The Database of Modern Exhibitions (DoME)

European Paintings and Drawings 1905–1915

Authored by: Christina Bartosch , Nirmalie Mulloli , Daniel Burckhardt , Marei Döhring , Walid Ahmad , Raphael Rosenberg

The Routledge Companion to Digital Humanities and Art History

Print publication date:  May  2020
Online publication date:  April  2020

Print ISBN: 9781138585584
eBook ISBN: 9780429505188
Adobe ISBN:

10.4324/9780429505188-36

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Abstract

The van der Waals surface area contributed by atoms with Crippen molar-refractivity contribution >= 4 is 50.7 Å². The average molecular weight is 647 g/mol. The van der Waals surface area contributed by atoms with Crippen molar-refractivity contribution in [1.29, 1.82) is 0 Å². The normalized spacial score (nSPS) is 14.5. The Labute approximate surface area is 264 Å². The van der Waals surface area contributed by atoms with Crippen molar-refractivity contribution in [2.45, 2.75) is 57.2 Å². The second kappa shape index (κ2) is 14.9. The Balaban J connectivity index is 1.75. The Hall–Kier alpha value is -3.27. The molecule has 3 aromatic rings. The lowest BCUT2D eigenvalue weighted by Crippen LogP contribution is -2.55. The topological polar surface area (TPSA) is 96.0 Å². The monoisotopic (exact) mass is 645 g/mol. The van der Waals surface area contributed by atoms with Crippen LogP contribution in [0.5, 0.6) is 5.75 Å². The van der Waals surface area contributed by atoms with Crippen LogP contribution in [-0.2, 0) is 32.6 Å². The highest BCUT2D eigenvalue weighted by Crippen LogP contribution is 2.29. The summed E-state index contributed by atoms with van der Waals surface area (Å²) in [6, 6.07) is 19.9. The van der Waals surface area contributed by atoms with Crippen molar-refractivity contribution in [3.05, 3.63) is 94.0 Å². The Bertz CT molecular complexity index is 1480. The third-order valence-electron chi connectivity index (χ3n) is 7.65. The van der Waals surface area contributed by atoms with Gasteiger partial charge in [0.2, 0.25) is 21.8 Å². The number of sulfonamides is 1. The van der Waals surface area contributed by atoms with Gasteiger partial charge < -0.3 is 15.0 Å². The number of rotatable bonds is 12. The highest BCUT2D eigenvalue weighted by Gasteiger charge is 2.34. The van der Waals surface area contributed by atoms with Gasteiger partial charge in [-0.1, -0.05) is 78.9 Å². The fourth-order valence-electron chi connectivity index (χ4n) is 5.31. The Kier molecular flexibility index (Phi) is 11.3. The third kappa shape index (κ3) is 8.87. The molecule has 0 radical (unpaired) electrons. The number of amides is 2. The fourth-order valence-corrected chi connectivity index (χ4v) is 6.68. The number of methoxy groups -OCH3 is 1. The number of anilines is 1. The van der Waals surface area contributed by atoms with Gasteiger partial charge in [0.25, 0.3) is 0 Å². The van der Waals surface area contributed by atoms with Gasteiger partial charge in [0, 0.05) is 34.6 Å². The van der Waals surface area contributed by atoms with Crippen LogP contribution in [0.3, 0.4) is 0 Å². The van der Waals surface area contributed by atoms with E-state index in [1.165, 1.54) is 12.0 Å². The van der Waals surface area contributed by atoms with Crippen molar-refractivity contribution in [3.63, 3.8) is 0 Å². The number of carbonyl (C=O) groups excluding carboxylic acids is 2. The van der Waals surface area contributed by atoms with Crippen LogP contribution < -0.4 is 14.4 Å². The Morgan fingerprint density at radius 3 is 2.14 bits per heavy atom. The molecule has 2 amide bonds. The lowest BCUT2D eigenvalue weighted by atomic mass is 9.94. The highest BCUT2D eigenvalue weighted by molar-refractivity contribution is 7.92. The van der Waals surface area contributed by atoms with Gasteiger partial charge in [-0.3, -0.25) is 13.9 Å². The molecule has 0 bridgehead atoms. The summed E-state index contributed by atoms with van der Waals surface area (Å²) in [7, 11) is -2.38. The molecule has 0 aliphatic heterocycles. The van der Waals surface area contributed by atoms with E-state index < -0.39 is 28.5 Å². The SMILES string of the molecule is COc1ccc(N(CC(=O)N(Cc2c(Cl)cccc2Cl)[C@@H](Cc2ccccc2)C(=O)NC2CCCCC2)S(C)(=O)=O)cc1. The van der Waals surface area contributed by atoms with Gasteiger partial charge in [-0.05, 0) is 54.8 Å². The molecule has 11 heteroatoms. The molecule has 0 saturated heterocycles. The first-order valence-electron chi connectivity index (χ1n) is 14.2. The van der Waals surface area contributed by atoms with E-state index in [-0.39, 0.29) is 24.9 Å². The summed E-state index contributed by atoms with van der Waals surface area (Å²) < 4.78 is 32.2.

In Europe, until well into the eighteenth century, painters undertook their work primarily through commissions. By contrast, in the nineteenth century, art exhibitions became the primary site through which artists could reach publics, critics, and buyers. Around 1900 exhibitions became the essential battle ground for numerous avant-garde movements—the privileged place for artists to demonstrate their modernist credentials. However, whereas research on early twentieth-century avant-garde art is extensive, we know little about the crucial history of its exhibitions. Art-historical studies have focused on a handful of events, especially those which catalyzed new art movements such as the Salon d’Automne of 1905 in Paris (as the starting point of Fauvism), the first Blaue Reiter exhibition in Munich (1911/1912), the Sonderbund exhibition in Cologne (1912), the Armory Show in New York (1913), and the first manifestation of Suprematism at The Last Futurist Exhibition of Painting 0,10 in St. Petersburg (1915/1916). 1

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